After two controversial and polarizing public debates over the merits of closing off public streets within neighborhoods to through traffic, the Mobile City Council will be tackling the issue head on.

The council will be seeking public comment on a proposed ordinance on neighborhood security gates during a Jan. 17 meeting of its public safety committee. Committee member John Williams described the meeting as an opportunity for the council to listen to both sides of the debate.

“The purpose of the meeting is to listen, maybe get an idea of the opposition and maybe clarify our position,” he said.

A decision Williams made to temporarily close off Andover Boulevard in the Regency Oaks neighborhood for a traffic study angered residents in the Wildwood and Malibar Heights communities.

Williams used Regency Oaks as an example of a case where closing a street could be justified moving forward. For instance, he said, closing off a street could limit “dangerous” cut-through traffic.

Although he said he feels closing streets could be beneficial to neighborhoods in some circumstances, Williams said he is open to hearing opposition.

“We want to hear from both sides,” he said. “I represent people on both sides of the issue and I’m completely open to all opinions.”

One opinion that differs from Williams’ belongs to his opponent in the District 4 City Council race. Robert Martin, who lives in the Wildwood subdivision and entered the race largely because of this issue, said an ordinance to allow the closure of public streets would do more harm than good.

“Basically, they’re coming up with a way to create cul-de-sacs,” Martin said. “They’ll create gated communities.”

In his neighborhood, which is the one most recently affected by the debate, Martin said accessing Andover is really the only way to get out with the “safety of a street light in one square mile.”

“I’ve been pushing for street lights at University to make safety a priority,” Martin said.

Martin spoke at the last City Council meeting of 2016 on Dec. 20, where he presented 135 signatures from residents along three streets near Andover.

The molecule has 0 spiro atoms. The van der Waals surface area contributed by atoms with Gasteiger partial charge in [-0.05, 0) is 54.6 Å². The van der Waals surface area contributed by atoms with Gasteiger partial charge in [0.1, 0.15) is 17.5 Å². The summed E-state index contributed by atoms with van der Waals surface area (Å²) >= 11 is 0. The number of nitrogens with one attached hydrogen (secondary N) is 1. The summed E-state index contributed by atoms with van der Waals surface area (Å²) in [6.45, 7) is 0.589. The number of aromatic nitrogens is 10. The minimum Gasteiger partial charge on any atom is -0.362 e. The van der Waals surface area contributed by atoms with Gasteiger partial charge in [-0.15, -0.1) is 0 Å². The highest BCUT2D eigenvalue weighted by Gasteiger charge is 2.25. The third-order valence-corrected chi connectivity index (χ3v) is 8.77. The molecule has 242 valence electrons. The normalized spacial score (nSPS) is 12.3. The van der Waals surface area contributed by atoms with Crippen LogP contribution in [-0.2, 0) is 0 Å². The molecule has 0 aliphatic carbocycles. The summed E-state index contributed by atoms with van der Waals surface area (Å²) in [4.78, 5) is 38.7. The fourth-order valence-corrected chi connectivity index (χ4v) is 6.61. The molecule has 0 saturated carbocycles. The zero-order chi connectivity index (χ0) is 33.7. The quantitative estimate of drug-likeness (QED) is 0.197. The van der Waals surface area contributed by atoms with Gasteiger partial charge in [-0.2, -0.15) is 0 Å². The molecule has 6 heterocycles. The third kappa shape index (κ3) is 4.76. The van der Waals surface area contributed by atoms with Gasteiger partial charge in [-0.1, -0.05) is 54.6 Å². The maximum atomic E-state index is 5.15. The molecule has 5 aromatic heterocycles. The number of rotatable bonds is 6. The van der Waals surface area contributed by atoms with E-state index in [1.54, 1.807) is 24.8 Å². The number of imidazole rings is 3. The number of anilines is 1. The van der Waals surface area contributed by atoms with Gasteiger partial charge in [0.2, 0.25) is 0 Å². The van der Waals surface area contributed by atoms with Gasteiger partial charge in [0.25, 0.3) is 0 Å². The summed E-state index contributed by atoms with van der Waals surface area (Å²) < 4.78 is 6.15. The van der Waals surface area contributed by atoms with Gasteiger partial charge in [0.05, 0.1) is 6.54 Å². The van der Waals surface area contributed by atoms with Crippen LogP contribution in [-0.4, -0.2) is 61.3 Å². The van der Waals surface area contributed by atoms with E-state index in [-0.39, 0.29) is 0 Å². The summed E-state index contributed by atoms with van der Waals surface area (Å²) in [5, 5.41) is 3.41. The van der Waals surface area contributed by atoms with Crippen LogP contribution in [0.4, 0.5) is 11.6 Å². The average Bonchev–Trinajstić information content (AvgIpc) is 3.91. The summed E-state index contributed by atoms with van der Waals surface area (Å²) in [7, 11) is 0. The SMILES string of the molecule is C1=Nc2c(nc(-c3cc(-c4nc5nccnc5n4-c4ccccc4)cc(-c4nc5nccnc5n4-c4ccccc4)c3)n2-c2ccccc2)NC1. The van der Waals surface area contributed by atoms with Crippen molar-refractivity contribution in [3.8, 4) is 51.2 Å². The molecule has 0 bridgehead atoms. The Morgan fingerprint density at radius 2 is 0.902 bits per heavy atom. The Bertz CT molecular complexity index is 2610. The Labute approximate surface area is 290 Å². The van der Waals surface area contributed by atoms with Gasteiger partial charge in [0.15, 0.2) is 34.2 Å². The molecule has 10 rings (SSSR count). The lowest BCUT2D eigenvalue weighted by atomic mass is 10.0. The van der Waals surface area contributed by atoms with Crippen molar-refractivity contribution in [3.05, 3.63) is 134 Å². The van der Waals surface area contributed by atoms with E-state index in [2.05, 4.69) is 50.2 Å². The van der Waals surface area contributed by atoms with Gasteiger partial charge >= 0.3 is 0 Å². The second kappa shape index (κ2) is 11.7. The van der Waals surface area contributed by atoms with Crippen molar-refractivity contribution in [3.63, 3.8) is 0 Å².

Among concerns over safety and convenience, residents in the two communities near Regency Oaks are also concerned that the closing of Andover would negatively impact their property values.

“John Williams got pressure from Regency Oaks,” Martin said. “It would raise property values [at Regency Oaks] and lower them at Wildwood.”

Brent Barkin, president of the Regency Oaks Property Owners’ Association, said he’s working on getting unanimous consent from affected residents to allow for the permanent closure of Andover Boulevard to through traffic.

“People who were nervous about [the closure] to begin with are sitting on the sideline,” he said. “There is no political wherewithal to go ahead with permanent closure.”

The street was closed temporarily and then a traffic study was conducted by the Mobile Police Department. The issue, Barkin said, is that the study focused on speed rather than on the amount of traffic. He estimated that traffic through Regency Oaks decreased by 70 percent while the street was closed.

“There are 144 residents and 600 cars traveling on the street,” Barkin said. “It’s easy to see most are not residents.”

While the neighborhood wishes to close the street to vehicular traffic, Barkin said, shutting it off to pedestrians and cyclists is not the neighbors’ will. In fact, he said plans would allow for pedestrian and bike access to Andover from the other neighborhoods.

“We don’t want a wall,” he said. “We want a more unique entrance that invites pedestrians and cyclists. I liken it to what college campuses do, where certain streets are blocked off for pedestrians and cyclists.”

On the issue of street closures moving forward, Barkin said it should be left to the neighborhoods to decide.

“For permanent closures, the primary focus should be the residents’ wishes,” Barkin said.

On temporary closures, he said, the issue should be decided by a particular neighborhood’s council representative.

Regency Oaks isn’t the first local neighborhood to request that a public street be closed off to through traffic.

Almost two years ago neighbors filed a lawsuit over the City Council’s decision to allow residents of the Airmont Property Owners Association to place a gate along Montclair Drive for traffic and safety reasons. Airmont residents felt the closure would help prevent burglaries. Those opposed to the closure claimed, among other things, the move would deny access to Azalea Road to students who walk to school.

Councilwoman Bess Rich, who did not return a call seeking comment for this story, has previously come out in support of security gates for communities. She has said they can be used as a planning tool in the future. Rich has said she doesn’t view gates as a permanent closure because they can be opened. Instead, she said, they can help alter the flow of traffic.

At least one councilor is opposed to the closure of public streets for any reason. Councilman Fred Richardson has previously said he would only approve an ordinance pertaining to street closures if it was due to maintenance issues. He has said that crime and safety statistics should not be used as criteria because “that’s everywhere.”